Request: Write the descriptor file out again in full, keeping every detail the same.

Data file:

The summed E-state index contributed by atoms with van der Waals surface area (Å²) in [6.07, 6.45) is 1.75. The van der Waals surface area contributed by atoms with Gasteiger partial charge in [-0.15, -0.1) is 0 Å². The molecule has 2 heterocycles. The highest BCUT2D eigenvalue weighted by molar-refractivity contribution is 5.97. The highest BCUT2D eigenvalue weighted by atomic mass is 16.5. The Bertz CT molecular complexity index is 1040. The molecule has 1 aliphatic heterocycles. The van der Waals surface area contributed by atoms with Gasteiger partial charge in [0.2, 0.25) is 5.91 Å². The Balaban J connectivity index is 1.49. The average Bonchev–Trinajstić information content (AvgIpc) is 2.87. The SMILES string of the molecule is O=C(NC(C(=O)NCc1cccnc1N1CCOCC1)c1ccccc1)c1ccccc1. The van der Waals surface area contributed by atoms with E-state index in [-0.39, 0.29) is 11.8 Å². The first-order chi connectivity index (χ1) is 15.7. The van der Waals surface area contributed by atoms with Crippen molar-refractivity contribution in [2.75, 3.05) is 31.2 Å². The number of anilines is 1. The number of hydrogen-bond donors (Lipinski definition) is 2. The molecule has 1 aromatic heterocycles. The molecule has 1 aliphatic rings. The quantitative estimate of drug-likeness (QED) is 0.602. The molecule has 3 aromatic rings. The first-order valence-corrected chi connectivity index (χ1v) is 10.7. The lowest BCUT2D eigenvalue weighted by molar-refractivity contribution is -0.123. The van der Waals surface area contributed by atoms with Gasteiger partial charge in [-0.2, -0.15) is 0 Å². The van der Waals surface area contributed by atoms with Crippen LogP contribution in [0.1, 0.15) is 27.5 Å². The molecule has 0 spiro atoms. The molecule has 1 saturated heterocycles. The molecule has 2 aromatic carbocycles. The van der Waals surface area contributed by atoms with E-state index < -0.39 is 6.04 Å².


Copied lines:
The summed E-state index contributed by atoms with van der Waals surface area (Å²) in [6.07, 6.45) is 1.75. The van der Waals surface area contributed by atoms with Gasteiger partial charge in [-0.15, -0.1) is 0 Å². The molecule has 2 heterocycles. The highest BCUT2D eigenvalue weighted by molar-refractivity contribution is 5.97. The highest BCUT2D eigenvalue weighted by atomic mass is 16.5. The Bertz CT molecular complexity index is 1040. The molecule has 1 aliphatic heterocycles. The van der Waals surface area contributed by atoms with Gasteiger partial charge in [0.2, 0.25) is 5.91 Å². The Balaban J connectivity index is 1.49. The average Bonchev–Trinajstić information content (AvgIpc) is 2.87. The SMILES string of the molecule is O=C(NC(C(=O)NCc1cccnc1N1CCOCC1)c1ccccc1)c1ccccc1. The van der Waals surface area contributed by atoms with E-state index in [-0.39, 0.29) is 11.8 Å². The first-order chi connectivity index (χ1) is 15.7. The van der Waals surface area contributed by atoms with Crippen molar-refractivity contribution in [2.75, 3.05) is 31.2 Å². The number of anilines is 1. The number of hydrogen-bond donors (Lipinski definition) is 2. The molecule has 1 aromatic heterocycles. The molecule has 1 aliphatic rings. The quantitative estimate of drug-likeness (QED) is 0.602. The molecule has 3 aromatic rings. The first-order valence-corrected chi connectivity index (χ1v) is 10.7. The lowest BCUT2D eigenvalue weighted by molar-refractivity contribution is -0.123. The van der Waals surface area contributed by atoms with Gasteiger partial charge in [-0.2, -0.15) is 0 Å². The van der Waals surface area contributed by atoms with Crippen LogP contribution in [0.1, 0.15) is 27.5 Å². The molecule has 0 spiro atoms. The molecule has 1 saturated heterocycles. The molecule has 2 aromatic carbocycles. The van der Waals surface area contributed by atoms with E-state index < -0.39 is 6.04 Å².